This is her departmental graduation. Small, intimate, they even called the young adults' names one by one and gave them their "diplomas" - rolled up blank paper, the real thing is mailed in Aug...

And this is the big deal. All 3,500 - give or take - graduating seniors streaming into Kenan stadium. I gotta tell you, can't help but get a little choked up when those Carolan Blue clad kids start down the isles.

And here the class of 2010 in its entirety

She's a Tar Heel born and bred.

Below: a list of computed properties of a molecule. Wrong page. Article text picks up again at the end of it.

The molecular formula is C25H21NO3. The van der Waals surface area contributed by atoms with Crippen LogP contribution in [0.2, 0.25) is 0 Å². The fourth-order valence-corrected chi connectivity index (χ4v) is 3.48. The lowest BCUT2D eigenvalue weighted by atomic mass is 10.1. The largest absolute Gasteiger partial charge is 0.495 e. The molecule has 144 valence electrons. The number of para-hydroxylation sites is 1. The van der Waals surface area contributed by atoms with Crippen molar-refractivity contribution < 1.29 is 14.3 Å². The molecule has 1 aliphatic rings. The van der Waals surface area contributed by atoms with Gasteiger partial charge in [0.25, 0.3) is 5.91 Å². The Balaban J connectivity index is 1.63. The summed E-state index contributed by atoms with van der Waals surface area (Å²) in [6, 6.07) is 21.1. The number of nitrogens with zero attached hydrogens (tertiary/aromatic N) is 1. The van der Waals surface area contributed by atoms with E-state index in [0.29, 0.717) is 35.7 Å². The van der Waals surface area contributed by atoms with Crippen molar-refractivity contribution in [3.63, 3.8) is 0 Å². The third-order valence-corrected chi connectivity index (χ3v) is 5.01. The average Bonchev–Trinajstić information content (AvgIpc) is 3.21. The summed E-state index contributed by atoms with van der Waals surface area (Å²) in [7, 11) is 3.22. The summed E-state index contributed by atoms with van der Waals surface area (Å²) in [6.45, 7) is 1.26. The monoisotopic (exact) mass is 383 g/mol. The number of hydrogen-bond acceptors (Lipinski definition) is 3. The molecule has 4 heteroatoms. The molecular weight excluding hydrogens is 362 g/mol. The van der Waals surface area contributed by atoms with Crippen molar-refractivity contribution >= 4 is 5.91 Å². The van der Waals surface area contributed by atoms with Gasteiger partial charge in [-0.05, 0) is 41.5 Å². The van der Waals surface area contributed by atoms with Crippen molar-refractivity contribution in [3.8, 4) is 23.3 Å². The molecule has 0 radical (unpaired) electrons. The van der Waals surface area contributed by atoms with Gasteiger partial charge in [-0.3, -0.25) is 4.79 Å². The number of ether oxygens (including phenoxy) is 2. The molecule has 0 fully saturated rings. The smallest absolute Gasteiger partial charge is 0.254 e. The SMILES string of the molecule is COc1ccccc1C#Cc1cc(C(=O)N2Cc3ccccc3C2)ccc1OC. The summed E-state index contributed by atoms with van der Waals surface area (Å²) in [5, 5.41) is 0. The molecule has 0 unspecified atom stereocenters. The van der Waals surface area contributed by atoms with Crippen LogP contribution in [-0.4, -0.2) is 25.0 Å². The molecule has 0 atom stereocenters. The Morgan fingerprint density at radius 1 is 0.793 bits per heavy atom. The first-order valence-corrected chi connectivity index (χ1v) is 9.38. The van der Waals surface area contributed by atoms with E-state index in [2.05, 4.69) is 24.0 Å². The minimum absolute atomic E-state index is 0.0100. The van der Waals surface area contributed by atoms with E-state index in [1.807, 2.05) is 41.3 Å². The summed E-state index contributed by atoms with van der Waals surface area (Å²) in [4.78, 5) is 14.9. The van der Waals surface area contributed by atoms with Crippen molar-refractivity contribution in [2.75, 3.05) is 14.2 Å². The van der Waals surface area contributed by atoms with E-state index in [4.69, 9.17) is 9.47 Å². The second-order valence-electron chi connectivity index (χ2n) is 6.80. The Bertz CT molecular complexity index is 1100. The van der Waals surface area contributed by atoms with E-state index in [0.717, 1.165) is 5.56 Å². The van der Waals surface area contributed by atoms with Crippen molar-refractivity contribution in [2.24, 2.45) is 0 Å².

Her plans for the coming year are in complete turmoil. She applied for the English Lit masters program at Carolina (they graduated less than 10 Masters of EL this year) - when she was turned down we were a bit surprised and a little irritated (I'm a mom, it's my job). She went to her faculty mentor in the program to ask him what she could do this coming year to increase her chance of being accepted next year. Guess what he said ---- Carolina had decided to eliminate the program starting now, everyone who applied was rejected and if they had not eliminated the program she would have been accepted. Makes her (and me) feel better a little, it is not that they rejected her after all... but sure would have been nice if they had let the kids know they were considering ditching the program - she could have applied for the masters in education program. Now it is too late until next year. Erg. With the new regulations for keeping kids her age on parents' health insurance in flux - no one seems to know what has to be done - she doesn't know how best to use this year. She will have to take some classes to remain a dependent, but we don't know how many hours. Making the wrong choice could cost $10,000 - so tensions run high. She wants to live in the Raleigh area because employment opportunity is better there than here - getting a job in Asheville is famously difficult - and because she would have access to classes both at UNC and NC State. She is leaning toward extra classes in Lit, Business, and Education - plus subbing in the public schools there and/or tutoring high school kids, volunteering at D1's school (working on their school paper, D2 has a good bit of background with award winning high school papers, working on the UNC paper, and attending summer journalism schools) - AND probably waiting tables or some other part time job to bring in money to help cover expenses for a non schooling (sort of) year. It will work out, but she is going to have to bust her butt.